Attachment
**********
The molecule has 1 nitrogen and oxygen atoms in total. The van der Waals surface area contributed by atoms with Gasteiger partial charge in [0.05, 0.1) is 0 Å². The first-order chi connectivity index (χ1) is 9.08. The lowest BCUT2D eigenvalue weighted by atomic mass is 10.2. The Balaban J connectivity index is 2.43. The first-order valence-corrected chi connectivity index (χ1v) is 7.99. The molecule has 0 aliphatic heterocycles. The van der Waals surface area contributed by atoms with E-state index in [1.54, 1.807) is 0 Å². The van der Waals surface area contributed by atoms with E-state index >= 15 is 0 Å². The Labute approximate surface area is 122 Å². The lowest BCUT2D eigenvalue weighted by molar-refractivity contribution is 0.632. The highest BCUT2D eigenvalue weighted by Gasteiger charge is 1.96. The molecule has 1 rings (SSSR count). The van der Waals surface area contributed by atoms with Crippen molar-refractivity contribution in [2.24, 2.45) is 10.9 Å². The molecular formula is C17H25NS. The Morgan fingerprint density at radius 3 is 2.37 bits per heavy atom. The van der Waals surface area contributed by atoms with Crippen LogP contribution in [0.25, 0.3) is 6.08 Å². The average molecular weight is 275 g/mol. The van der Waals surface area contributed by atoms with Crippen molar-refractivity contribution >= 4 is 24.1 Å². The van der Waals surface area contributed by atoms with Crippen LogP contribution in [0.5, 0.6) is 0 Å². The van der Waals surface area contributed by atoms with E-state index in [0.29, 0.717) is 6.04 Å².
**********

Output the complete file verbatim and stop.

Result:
The molecule has 1 nitrogen and oxygen atoms in total. The van der Waals surface area contributed by atoms with Gasteiger partial charge in [0.05, 0.1) is 0 Å². The first-order chi connectivity index (χ1) is 9.08. The lowest BCUT2D eigenvalue weighted by atomic mass is 10.2. The Balaban J connectivity index is 2.43. The first-order valence-corrected chi connectivity index (χ1v) is 7.99. The molecule has 0 aliphatic heterocycles. The van der Waals surface area contributed by atoms with E-state index in [1.54, 1.807) is 0 Å². The van der Waals surface area contributed by atoms with E-state index >= 15 is 0 Å². The Labute approximate surface area is 122 Å². The lowest BCUT2D eigenvalue weighted by molar-refractivity contribution is 0.632. The highest BCUT2D eigenvalue weighted by Gasteiger charge is 1.96. The molecule has 1 rings (SSSR count). The van der Waals surface area contributed by atoms with Crippen molar-refractivity contribution in [2.24, 2.45) is 10.9 Å². The molecular formula is C17H25NS. The Morgan fingerprint density at radius 3 is 2.37 bits per heavy atom. The van der Waals surface area contributed by atoms with Crippen LogP contribution in [0.25, 0.3) is 6.08 Å². The average molecular weight is 275 g/mol. The van der Waals surface area contributed by atoms with Crippen molar-refractivity contribution >= 4 is 24.1 Å². The van der Waals surface area contributed by atoms with Crippen LogP contribution in [0.5, 0.6) is 0 Å². The van der Waals surface area contributed by atoms with E-state index in [0.29, 0.717) is 6.04 Å².